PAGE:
After Denmark, Norway is now also suspending vaccinations with the vaccine from AstraZeneca and Oxford University out of caution. The Norwegian health institute FHI announced on Thursday. One wants to wait until there is information on whether there is a connection between the vaccine and a death, said FHI director Geir Bukholm, who is responsible for infection protection, at a press conference in Oslo.
Denmark had previously suspended Oxford / AstraZenca vaccine vaccination as a “precautionary measure” after a person died with a blood clot after vaccination. At least five other countries have stopped a batch of the Oxford / AstraZeneca vaccine after reports of blood clots sparked an investigation by European drug regulators, the Financial Times writes.
“Right now we need all the vaccines we can get,” says Soren Brostrom, head of the Danish health authorities. “Suspending a vaccine is not an easy decision.” And further: “Because we vaccinate so many people, it is important that we act quickly in the event of a serious side effect.”
The federal government refers to ongoing investigations at EU level. As things stand, there is still no evidence that a death in Denmark is causally related to a corona vaccination, said a spokesman for the Ministry of Health in Berlin on Thursday. The European drug authorities are currently investigating the case.
The Danish, Austrian and European authorities said no keys could be drawn at this point as to whether there was a link between the vaccine and the blood clots. The European Medicines Agency, EMA, said on Wednesday that there was no “specific issue” with the batch in Austria, where two cases of blood clots were observed after vaccination, including one death.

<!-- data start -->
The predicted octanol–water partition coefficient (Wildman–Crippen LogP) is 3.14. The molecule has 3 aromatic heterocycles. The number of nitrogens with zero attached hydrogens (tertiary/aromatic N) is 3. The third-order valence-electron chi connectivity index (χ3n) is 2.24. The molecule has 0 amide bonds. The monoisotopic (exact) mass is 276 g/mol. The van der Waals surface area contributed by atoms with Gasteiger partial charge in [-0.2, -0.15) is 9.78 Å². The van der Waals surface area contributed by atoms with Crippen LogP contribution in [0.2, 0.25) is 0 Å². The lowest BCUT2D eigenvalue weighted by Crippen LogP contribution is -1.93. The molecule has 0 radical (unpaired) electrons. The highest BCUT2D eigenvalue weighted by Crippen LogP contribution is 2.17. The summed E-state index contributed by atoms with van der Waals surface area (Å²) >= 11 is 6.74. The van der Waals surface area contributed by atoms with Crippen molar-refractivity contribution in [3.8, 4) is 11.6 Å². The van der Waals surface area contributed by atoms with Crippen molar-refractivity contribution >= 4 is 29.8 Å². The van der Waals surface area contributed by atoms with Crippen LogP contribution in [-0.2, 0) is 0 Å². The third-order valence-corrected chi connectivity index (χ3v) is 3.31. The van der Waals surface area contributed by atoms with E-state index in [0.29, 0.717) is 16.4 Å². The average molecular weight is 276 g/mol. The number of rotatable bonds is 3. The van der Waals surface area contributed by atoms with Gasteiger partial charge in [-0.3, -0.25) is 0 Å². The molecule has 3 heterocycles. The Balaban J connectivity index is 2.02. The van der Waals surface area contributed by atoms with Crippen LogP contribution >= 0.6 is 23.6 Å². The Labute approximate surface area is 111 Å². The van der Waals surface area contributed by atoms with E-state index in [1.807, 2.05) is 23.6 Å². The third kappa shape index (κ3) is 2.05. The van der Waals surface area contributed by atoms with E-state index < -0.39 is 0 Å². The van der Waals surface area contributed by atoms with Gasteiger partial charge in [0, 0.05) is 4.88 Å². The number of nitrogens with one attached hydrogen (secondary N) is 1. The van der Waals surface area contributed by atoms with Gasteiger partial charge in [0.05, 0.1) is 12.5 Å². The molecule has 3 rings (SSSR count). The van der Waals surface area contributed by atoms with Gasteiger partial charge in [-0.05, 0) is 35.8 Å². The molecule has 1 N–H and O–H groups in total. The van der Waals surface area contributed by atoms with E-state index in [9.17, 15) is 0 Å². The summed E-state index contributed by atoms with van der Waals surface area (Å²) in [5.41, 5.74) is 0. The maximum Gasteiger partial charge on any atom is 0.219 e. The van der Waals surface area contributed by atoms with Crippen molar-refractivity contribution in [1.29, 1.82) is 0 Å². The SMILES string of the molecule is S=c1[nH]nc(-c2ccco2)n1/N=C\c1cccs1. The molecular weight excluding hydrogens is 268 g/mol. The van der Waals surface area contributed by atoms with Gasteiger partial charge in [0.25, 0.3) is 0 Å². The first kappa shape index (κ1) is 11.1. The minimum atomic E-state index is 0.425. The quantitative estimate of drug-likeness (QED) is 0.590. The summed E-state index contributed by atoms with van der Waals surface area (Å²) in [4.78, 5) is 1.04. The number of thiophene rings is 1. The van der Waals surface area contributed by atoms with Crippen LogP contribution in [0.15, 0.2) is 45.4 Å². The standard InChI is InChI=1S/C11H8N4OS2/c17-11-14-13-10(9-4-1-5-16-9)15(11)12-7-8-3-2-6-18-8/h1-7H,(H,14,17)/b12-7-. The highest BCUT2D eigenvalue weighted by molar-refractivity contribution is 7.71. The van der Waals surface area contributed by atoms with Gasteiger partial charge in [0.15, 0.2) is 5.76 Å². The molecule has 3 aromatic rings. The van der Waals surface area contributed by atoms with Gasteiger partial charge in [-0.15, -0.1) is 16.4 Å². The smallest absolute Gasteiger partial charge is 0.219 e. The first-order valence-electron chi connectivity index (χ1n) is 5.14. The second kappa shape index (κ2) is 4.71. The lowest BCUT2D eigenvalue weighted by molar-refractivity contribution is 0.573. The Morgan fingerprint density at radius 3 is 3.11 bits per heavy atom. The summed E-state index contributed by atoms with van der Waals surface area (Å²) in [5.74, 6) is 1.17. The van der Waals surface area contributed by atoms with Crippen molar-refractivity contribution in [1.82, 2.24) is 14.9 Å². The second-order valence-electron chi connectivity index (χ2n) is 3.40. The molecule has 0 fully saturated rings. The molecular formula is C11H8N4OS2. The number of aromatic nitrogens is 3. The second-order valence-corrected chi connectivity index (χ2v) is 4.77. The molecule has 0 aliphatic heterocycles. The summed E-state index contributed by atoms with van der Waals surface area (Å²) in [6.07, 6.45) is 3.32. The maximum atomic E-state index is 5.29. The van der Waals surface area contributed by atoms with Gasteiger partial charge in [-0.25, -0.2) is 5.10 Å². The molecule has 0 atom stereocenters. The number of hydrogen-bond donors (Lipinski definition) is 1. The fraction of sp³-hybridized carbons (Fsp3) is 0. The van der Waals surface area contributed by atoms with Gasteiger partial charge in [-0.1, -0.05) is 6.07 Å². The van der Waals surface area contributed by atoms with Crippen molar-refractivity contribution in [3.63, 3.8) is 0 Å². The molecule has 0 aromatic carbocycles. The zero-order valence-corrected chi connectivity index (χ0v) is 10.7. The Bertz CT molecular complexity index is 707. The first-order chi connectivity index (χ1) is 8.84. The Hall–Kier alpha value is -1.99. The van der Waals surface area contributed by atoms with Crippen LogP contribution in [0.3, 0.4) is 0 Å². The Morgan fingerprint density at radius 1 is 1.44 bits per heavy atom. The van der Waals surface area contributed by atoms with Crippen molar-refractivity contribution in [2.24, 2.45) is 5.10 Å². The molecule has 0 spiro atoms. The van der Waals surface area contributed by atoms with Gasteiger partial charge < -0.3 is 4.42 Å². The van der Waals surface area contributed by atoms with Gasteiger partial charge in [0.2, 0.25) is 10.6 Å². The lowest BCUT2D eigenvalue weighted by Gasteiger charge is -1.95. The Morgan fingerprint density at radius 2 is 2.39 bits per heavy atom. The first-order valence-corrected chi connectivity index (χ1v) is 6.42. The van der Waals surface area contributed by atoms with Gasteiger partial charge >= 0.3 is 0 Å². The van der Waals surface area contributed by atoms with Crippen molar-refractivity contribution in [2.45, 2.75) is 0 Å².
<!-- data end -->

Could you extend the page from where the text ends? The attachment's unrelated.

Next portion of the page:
22 cases of blood clots after vaccination have been reported so far
The drug regulatory agency said two more cases of blood clots had been reported with this batch as of Monday. It is still unclear whether the Danish case can be linked to this batch. The EMA said 22 cases of blood clots had been reported in three million people immunized with the vaccine. “There is currently no evidence that the vaccination caused this condition, as it is not one of the registered side effects.”
Austria, Estonia, Lithuania, Luxembourg and Latvia have so far stopped the vaccine. AstraZeneca said in the Financial Times that patient safety is their “top priority.” Authorities have clear and stringent efficacy and safety standards for approving a new vaccine, including their vaccine, the company said.
In Austria, a 49-year-old woman died of a severe coagulation disorder, while another 35-year-old developed a pulmonary embolism. Her condition has since improved. Pulmonary embolism is a potentially life-threatening disease in which the lungs collapse. Women had previously received the vaccination.
The batch in question consists of one million cans that have been used in 17 countries in the EU, the EMA said.